The bonds of Energy Future Holdings Corp., the Texas power company that was taken private in 2007 in the largest buyout in history, plunged after it announced a $407 million third-quarter loss.
The energy provider’s $744.3 million of 6.55 percent bonds due November 2034 fell 9.8 cents on the dollar to 38.3 cents at 2:30 p.m. in New York, according to Trace, the bond-price reporting system of the Financial Industry Regulatory Authority.
Sales at the closely held company fell 25 percent to $1.75 billion on low power prices and weaker demand due to milder summer weather, the Dallas-based company said in an Oct. 29 filing with the U.S. Securities and Exchange Commission. Chief Executive Officer John Young said in a conference call yesterday that continued low natural gas prices would “pose a significant challenge” to cash flow as hedges expire.
“The company’s capital structure is unsustainable and will likely see defaults within the next two years,” Peter Thornton, an analyst at high-yield researcher KDP Investment Advisors Inc., wrote in a note today. “We expect the company to continue to tap the high-yield market again in 2013, using the remaining value of its equity holdings in Oncor as collateral.”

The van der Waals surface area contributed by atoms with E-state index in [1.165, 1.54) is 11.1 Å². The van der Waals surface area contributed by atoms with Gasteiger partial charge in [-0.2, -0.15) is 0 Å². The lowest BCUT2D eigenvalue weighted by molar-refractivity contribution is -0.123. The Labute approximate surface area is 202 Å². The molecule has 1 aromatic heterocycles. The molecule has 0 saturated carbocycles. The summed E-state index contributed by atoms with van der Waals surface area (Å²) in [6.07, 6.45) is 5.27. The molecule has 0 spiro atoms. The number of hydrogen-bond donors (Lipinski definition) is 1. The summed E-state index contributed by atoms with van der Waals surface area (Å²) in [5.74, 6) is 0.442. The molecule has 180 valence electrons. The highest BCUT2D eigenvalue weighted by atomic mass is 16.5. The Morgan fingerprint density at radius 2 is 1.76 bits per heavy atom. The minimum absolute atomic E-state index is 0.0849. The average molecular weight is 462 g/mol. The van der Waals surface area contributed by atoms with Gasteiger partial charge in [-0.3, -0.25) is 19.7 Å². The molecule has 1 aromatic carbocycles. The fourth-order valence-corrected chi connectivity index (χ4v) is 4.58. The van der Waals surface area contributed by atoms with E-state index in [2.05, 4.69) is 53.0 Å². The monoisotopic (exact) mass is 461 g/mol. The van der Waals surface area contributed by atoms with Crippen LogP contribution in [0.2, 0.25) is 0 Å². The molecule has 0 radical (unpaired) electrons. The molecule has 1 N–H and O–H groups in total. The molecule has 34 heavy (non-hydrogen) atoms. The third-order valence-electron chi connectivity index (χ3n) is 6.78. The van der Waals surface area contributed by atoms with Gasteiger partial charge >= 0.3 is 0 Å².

Energy Future’s $2.18 billion of 10 percent, first-lien notes due December 2020 dropped 2.5 cents to 109.5 to yield 8.36 percent, Trace data show. The notes are secured by equity interest in Oncor Electric Delivery Co., Energy Future’s power- transmission unit, which has been profitable for 11 of the past 12 years, according to data compiled by Bloomberg.
Hedges that are supporting profit by locking in natural gas prices expire by 2015, according to a July 31 regulatory filing. The hedges lock in natural gas at a weighted average price of $7.32 for 2012, compared with an average monthly forward natural gas price of about $2.96, according to an Oct. 30 earnings presentation. Electricity prices are linked to those for natural gas.
The company’s Texas Competitive Electric Holdings unit has 99 percent of its estimated natural gas price exposure hedged for 2012, according to the presentation. That hedge decreases to 87 percent in 2013 and 39 percent in 2014.
Energy Future, which was taken private by KKR & Co., TPG Capital and Goldman Sachs Capital Partners in 2007, has reported seven straight quarterly losses, Bloomberg data show.
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